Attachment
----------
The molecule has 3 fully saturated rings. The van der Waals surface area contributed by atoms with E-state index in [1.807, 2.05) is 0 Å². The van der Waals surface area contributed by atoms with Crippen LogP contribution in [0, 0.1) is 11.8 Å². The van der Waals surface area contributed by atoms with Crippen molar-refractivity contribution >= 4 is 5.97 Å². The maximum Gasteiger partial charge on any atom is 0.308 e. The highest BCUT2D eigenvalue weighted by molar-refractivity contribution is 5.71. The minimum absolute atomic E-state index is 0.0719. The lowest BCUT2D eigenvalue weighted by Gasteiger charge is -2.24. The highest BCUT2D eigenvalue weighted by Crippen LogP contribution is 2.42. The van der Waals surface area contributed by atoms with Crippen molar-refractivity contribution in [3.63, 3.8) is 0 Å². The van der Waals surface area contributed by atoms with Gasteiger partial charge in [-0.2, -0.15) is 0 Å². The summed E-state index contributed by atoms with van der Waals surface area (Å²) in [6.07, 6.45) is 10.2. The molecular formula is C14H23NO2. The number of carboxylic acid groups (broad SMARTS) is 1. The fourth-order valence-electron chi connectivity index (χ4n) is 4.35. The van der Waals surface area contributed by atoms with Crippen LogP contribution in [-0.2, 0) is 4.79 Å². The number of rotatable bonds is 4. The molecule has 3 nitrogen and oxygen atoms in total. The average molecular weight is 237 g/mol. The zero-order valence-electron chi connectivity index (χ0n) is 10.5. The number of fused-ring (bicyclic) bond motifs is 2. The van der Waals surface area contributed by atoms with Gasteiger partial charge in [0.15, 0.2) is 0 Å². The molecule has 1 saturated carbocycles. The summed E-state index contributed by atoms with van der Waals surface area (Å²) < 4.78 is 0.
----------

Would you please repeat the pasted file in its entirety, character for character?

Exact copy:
The molecule has 3 fully saturated rings. The van der Waals surface area contributed by atoms with E-state index in [1.807, 2.05) is 0 Å². The van der Waals surface area contributed by atoms with Crippen LogP contribution in [0, 0.1) is 11.8 Å². The van der Waals surface area contributed by atoms with Crippen molar-refractivity contribution >= 4 is 5.97 Å². The maximum Gasteiger partial charge on any atom is 0.308 e. The highest BCUT2D eigenvalue weighted by molar-refractivity contribution is 5.71. The minimum absolute atomic E-state index is 0.0719. The lowest BCUT2D eigenvalue weighted by Gasteiger charge is -2.24. The highest BCUT2D eigenvalue weighted by Crippen LogP contribution is 2.42. The van der Waals surface area contributed by atoms with Crippen molar-refractivity contribution in [3.63, 3.8) is 0 Å². The van der Waals surface area contributed by atoms with Gasteiger partial charge in [-0.2, -0.15) is 0 Å². The summed E-state index contributed by atoms with van der Waals surface area (Å²) in [6.07, 6.45) is 10.2. The molecular formula is C14H23NO2. The number of carboxylic acid groups (broad SMARTS) is 1. The fourth-order valence-electron chi connectivity index (χ4n) is 4.35. The van der Waals surface area contributed by atoms with Crippen LogP contribution in [-0.2, 0) is 4.79 Å². The number of rotatable bonds is 4. The molecule has 3 nitrogen and oxygen atoms in total. The average molecular weight is 237 g/mol. The zero-order valence-electron chi connectivity index (χ0n) is 10.5. The number of fused-ring (bicyclic) bond motifs is 2. The van der Waals surface area contributed by atoms with Gasteiger partial charge in [0.15, 0.2) is 0 Å². The molecule has 1 saturated carbocycles. The summed E-state index contributed by atoms with van der Waals surface area (Å²) < 4.78 is 0.